Evolutionary origin of the neural tube in basal deuterostomes


The central nervous system (CNS) of chordates, including humans, develops as a hollow tube with ciliated walls containing cerebrospinal fluid. However, most of the animals inhabiting our planet do not use this design and rather build their centralized brains from non-epithelialized condensations of neurons called ganglia, with no traces of epithelialized tubes or liquid-containing cavities. The evolutionary origin of tube-type CNSs stays enigmatic, especially as non-epithelialized ganglionic-type nervous systems dominate the animal kingdom. Here, I discuss recent findings relevant to understanding the potential homologies and scenarios of the origin, histology and anatomy of the chordate neural tube. The nerve cords of other deuterostomes might relate to the chordate neural tube at histological, developmental and cellular levels, including the presence of radial glia, layered stratification, retained epithelial features, morphogenesis via folding and formation of a lumen filled with liquid. Recent findings inspire a new view of hypothetical evolutionary scenarios explaining the tubular epithelialized structure of the CNS. One such idea suggests that early neural tubes were key for improved directional olfaction, which was facilitated by the liquid-containing internal cavity. The later separation of the olfactory portion of the tube led to the formation of the independent olfactory and posterior tubular CNS systems in vertebrates. According to an alternative hypothesis, the thick basiepithelial nerve cords could provide deuterostome ancestors with additional biomechanical support, which later improved by turning the basiepithelial cord into a tube filled with liquid — a hydraulic skeleton.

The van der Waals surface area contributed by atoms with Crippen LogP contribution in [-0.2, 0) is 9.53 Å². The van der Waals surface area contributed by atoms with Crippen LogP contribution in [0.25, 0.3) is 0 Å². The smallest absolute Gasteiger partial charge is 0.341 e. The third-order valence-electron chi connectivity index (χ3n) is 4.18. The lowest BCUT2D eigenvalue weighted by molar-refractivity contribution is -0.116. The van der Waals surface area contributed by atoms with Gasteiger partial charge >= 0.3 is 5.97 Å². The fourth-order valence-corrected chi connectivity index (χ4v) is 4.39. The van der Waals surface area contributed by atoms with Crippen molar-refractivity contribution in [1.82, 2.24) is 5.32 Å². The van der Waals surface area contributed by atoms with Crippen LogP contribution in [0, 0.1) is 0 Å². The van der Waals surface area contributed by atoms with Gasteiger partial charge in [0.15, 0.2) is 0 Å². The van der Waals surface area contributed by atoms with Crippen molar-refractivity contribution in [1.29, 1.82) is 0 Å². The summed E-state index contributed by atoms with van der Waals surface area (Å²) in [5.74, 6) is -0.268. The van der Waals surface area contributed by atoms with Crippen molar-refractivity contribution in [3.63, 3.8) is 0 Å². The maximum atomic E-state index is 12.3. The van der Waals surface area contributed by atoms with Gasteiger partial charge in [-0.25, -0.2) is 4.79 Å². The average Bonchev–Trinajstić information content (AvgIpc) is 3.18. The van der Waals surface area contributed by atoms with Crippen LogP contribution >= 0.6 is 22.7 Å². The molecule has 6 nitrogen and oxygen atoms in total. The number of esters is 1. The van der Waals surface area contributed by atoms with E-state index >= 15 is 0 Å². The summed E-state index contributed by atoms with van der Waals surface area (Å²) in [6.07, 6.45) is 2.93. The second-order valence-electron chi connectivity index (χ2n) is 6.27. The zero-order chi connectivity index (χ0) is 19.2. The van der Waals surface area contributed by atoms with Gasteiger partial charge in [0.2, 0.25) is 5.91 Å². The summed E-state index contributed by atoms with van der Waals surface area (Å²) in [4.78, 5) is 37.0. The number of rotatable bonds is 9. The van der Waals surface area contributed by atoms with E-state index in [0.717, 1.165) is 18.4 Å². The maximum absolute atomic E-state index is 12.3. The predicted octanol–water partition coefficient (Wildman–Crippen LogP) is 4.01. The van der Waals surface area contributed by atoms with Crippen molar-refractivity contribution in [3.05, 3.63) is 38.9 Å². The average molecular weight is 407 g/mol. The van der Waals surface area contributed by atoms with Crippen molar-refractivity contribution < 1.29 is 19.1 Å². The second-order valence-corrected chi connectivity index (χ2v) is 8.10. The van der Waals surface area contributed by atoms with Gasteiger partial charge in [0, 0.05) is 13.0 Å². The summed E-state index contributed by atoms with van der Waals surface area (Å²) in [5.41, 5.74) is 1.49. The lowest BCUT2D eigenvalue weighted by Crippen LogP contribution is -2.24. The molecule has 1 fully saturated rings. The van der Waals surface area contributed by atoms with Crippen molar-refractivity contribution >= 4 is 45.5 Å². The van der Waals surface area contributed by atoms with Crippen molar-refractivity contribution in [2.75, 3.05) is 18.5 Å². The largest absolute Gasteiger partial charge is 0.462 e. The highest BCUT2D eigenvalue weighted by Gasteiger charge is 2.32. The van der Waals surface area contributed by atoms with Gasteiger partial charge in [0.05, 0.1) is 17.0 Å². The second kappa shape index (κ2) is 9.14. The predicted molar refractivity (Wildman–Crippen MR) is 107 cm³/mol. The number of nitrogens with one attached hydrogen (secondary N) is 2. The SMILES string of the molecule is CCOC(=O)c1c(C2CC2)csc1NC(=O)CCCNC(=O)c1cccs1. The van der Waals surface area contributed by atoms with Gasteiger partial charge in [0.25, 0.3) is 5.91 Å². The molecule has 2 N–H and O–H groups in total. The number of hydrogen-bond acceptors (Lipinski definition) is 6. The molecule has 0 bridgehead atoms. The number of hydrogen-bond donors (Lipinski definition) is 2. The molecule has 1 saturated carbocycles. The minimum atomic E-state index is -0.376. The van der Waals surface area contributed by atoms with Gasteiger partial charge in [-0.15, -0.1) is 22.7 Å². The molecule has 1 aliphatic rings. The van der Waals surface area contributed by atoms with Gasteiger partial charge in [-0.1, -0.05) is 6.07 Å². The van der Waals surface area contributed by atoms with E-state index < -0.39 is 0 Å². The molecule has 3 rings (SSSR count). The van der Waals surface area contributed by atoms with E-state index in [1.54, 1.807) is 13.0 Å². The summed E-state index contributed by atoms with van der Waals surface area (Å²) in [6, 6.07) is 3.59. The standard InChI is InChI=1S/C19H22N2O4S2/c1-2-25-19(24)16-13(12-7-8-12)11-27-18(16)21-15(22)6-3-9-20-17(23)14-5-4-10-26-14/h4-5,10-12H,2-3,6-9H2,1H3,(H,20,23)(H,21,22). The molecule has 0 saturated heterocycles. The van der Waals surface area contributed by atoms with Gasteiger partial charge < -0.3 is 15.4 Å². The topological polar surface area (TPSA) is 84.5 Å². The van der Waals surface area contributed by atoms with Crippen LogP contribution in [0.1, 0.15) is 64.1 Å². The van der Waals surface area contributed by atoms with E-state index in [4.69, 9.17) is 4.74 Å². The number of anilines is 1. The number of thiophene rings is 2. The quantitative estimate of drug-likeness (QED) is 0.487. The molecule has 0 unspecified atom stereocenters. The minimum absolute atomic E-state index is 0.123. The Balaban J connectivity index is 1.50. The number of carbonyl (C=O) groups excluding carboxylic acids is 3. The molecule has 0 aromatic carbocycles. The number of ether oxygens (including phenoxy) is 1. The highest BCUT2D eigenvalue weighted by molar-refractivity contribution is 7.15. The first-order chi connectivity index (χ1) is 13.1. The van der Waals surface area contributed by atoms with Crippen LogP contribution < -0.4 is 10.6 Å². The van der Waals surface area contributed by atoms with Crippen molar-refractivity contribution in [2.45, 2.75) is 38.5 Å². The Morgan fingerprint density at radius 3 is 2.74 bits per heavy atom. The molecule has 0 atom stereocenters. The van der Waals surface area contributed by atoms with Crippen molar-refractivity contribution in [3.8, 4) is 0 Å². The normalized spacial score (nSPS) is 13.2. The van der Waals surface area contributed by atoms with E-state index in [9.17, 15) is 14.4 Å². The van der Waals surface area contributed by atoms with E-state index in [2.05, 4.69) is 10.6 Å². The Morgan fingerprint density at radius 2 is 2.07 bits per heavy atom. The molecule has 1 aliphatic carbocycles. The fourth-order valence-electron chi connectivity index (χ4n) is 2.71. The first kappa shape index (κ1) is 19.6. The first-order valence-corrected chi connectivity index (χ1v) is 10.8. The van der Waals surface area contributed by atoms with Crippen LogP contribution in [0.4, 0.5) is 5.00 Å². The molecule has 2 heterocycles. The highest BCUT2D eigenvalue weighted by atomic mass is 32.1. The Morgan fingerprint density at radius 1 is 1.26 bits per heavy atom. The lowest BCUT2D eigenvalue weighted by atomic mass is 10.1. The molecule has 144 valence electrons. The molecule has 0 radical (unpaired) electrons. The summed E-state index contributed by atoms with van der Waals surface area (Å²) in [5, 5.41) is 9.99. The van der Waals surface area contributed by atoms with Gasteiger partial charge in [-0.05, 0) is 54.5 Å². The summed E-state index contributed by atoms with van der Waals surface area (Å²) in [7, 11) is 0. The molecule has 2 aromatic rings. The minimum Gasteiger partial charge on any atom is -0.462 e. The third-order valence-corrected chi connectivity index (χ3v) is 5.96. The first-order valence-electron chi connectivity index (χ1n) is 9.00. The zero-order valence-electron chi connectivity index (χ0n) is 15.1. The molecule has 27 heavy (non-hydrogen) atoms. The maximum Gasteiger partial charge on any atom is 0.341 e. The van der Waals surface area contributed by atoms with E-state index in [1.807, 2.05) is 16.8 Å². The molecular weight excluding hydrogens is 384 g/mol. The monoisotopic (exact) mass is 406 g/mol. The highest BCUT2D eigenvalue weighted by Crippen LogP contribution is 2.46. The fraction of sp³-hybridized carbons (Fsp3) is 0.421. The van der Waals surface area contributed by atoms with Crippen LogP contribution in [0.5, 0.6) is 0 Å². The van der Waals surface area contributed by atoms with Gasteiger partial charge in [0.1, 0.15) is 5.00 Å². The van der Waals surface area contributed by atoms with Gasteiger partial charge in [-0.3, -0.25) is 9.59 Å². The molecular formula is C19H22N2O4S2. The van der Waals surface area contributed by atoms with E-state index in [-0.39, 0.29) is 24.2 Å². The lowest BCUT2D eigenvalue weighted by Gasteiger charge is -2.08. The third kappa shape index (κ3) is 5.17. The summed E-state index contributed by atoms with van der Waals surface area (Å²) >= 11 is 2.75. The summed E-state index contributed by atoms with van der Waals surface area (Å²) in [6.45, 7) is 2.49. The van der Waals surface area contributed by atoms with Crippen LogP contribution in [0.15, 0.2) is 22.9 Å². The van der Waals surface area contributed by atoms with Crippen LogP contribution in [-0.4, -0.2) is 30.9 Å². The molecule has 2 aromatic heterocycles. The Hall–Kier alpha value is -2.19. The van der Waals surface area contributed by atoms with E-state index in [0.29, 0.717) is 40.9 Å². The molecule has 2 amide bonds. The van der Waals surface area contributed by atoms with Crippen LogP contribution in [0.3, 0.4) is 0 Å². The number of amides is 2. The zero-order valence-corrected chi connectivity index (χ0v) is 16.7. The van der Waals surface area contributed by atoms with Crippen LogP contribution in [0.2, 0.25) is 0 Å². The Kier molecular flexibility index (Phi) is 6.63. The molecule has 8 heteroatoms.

Current Biology